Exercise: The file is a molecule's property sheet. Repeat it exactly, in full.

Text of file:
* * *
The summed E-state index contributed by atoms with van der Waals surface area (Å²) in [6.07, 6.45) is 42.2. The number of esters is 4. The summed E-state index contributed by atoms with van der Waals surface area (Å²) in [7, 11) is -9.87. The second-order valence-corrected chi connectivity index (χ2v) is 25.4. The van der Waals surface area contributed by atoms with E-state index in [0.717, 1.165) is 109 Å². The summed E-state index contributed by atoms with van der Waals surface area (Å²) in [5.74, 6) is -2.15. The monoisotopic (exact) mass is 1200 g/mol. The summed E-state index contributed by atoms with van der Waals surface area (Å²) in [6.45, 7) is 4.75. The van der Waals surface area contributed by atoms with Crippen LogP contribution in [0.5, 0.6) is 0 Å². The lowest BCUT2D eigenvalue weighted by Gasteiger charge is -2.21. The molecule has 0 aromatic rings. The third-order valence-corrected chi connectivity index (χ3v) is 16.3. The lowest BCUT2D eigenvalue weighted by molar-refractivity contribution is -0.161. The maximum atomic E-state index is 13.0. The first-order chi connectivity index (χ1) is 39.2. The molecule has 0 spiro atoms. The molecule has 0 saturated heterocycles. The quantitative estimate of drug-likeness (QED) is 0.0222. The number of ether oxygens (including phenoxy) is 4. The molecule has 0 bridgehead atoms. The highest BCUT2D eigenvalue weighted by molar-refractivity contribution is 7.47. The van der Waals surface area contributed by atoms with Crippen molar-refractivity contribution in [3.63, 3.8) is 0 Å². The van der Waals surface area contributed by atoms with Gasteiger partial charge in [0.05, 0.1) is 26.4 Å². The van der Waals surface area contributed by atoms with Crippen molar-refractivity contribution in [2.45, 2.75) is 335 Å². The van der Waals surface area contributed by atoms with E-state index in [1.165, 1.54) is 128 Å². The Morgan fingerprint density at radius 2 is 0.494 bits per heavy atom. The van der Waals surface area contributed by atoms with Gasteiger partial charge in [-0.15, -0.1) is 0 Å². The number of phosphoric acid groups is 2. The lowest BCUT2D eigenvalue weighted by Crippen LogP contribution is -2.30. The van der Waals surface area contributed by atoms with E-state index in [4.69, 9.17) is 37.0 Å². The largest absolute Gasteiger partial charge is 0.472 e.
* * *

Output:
The summed E-state index contributed by atoms with van der Waals surface area (Å²) in [6.07, 6.45) is 42.2. The number of esters is 4. The summed E-state index contributed by atoms with van der Waals surface area (Å²) in [7, 11) is -9.87. The second-order valence-corrected chi connectivity index (χ2v) is 25.4. The van der Waals surface area contributed by atoms with E-state index in [0.717, 1.165) is 109 Å². The summed E-state index contributed by atoms with van der Waals surface area (Å²) in [5.74, 6) is -2.15. The monoisotopic (exact) mass is 1200 g/mol. The summed E-state index contributed by atoms with van der Waals surface area (Å²) in [6.45, 7) is 4.75. The van der Waals surface area contributed by atoms with Crippen LogP contribution in [0.5, 0.6) is 0 Å². The lowest BCUT2D eigenvalue weighted by Gasteiger charge is -2.21. The molecule has 0 aromatic rings. The third-order valence-corrected chi connectivity index (χ3v) is 16.3. The lowest BCUT2D eigenvalue weighted by molar-refractivity contribution is -0.161. The maximum atomic E-state index is 13.0. The first-order chi connectivity index (χ1) is 39.2. The molecule has 0 spiro atoms. The molecule has 0 saturated heterocycles. The quantitative estimate of drug-likeness (QED) is 0.0222. The number of ether oxygens (including phenoxy) is 4. The molecule has 0 bridgehead atoms. The highest BCUT2D eigenvalue weighted by molar-refractivity contribution is 7.47. The van der Waals surface area contributed by atoms with Crippen molar-refractivity contribution in [3.63, 3.8) is 0 Å². The van der Waals surface area contributed by atoms with Gasteiger partial charge in [0.05, 0.1) is 26.4 Å². The van der Waals surface area contributed by atoms with Crippen molar-refractivity contribution in [2.45, 2.75) is 335 Å². The van der Waals surface area contributed by atoms with E-state index in [1.165, 1.54) is 128 Å². The Morgan fingerprint density at radius 2 is 0.494 bits per heavy atom. The van der Waals surface area contributed by atoms with Gasteiger partial charge in [-0.15, -0.1) is 0 Å². The number of phosphoric acid groups is 2. The lowest BCUT2D eigenvalue weighted by Crippen LogP contribution is -2.30. The van der Waals surface area contributed by atoms with E-state index in [4.69, 9.17) is 37.0 Å². The largest absolute Gasteiger partial charge is 0.472 e.